WHALE FISHERY,--(continued.)
of the British Greenland and Southern whale fisheries,-(continued.)

act continued, but not one ship was fitted out, 330.
joint stock company established, 330.
it existed only 14 years, 330.
South Sea company attempts the whale fishery, 330.
the result of this attempt, 331.
in order to encourage said company the produce of the whale fishery was

admitted duty free, 331.
scarce any Englishmen capable of prosecuting the fishery, 331.
the expence of this attempt, 331.
other attempts made, 331, 2.
South Sea company great losers by the fishery, 332.
statement of their accounts, 332.
the beneficial results, if their attempts had succeeded, 333.
construction of act relative to payment of the customs on the produce of

the fishery, 333.
bounty granted on the whale fishery, 334.
reasons why British not successful in this fishery, 334, 5.
very precarious in the frozen seas, 335.
increase of English shipping employed in, 335.
act for encouraging it from the American colonies, 335, 6.
edict of Frederick V. king of Denmark regarding, 336.
provision of 28 Geo. 2. c. 20. regarding the shipping employed in, 336, 7.
account of the Dutch whale fishery, 337.
report of the lords of trade regarding, 337.
further encouraged by exemption froin duty, 337, 8.
bounties and encouragements of, further continued, 338.
importation of fins, &c. may be duty-free, 338.
a new bounty given, 338.
regulations affecting the manning of fishing vessels, 338.
bounty may be insured, 338, 9.
invention for striking the harpoons, 339.
premiums to colonial vessels importing oil, &c. 339, 40.
seal skins may be imported duty free, 340.
further regulations respecting the fishery, 340.
£200. penalty for carrying fishery artificers to America, 310.
seamen's wages to be detained till return home, 340.
advantages of the southern whale fishery, 341.
boundary thereof fixed, 341.
ships during war permitted to take in men at Shetland, 341.
provision of the fishery act 26 G.3. c. 41., 34).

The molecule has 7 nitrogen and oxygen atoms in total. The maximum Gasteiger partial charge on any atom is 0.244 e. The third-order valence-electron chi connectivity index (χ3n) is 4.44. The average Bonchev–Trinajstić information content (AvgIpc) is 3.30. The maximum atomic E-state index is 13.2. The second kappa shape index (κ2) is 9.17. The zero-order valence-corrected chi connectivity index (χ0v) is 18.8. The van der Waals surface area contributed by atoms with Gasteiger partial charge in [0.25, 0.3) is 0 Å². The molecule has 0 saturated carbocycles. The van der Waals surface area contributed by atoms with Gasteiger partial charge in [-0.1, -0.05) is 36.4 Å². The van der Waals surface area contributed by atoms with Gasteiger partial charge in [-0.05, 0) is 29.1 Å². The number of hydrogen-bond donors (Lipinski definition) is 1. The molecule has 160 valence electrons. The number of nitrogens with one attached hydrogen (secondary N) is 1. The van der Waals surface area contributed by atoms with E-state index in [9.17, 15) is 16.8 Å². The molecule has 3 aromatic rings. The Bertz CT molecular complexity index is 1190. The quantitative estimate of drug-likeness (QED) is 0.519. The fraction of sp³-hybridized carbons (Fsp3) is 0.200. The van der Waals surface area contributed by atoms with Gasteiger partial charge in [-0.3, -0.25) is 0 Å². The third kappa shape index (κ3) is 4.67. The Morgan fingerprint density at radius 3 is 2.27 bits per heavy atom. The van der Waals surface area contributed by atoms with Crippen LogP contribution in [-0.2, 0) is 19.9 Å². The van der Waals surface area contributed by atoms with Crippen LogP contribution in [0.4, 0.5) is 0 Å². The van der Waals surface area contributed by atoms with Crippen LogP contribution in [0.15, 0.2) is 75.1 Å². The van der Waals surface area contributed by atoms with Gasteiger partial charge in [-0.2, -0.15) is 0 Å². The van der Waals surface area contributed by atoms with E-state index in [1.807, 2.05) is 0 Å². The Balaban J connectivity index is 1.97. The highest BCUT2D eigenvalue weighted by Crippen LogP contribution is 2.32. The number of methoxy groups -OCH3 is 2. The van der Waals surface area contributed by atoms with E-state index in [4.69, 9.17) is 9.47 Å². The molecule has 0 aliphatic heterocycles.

ships proceeding for, to be visited by officer of customs, 341,
his duty there, 341.
he is to certify bis visitation and examination, &c., 341.
oath of master on vessels setting sail, 341. and n. 4.-(See “ Oath.")
when license for sailing to be granted, 341.
requisites of a ship to proceed on the voyage, 342.
must have a proportion of fishing lines and harpoon irons, 342.
must have on board apprentices, 342.
the number of men requisite, 342.
certificate of custom officer on her return, 342.
oath on ship's return, 342.
officer of customs to make a schedule of persons on board, 342.
oath, licence, schedule, and certificate to be returned to the commissioners

of customs, 342.

WHALE FISHERY,-(continued.)
of the British Greenland and Southern whale fishery,-(continued.)

they are then entitled to a bounty of 30s. per ton of the ship, 343.
within what times she must sail to be entitled to the bounty, 343.
what quantity they must be laden with, 343.
how to proceed when ship is forced from the seas, 343.
bounty payable where by accident ship does not sail before 10th of April,

whaler falling in with king's ship must produce log book, 343.

putting into foreign ports, 343.
whales, &c. may be imported, duty free, 343.
oath on this occasion, 343.
granting false certificate subjects offender to a penalty of £500., 344.
punishment for altering, forging, &c., 344.
extent of the seas ascertained, 344.
what marivers on board of a whaler free from impress laws, 344.
list of whalers to be laid before parliament, 344.
how far apprentices free from impress, 344. n. 2.
encouragements of the southern whale fishery, 344, 5.
at what time vessels must sail to entitle themselves to them, 345.
how far their titles to them increased by their return, 345.
in what case no premium allowed, 345.
of what built the vessels must be, and to whom belong, 345.
how they are to be manned, 345.
log book must be kept and produced at sea to king's ships, 345.
what privileges given by licence from the East India company, 345.

from South Sea company, 345, 6.
how foreigners employed in, are to gain the privilege of British subjects,

345, 6.
times prescribed for the departure and arrival of vessels entitled to the

premiums, 346.
additional premiums given, 346.
the distances they may go, 346.
they must license as before, 346.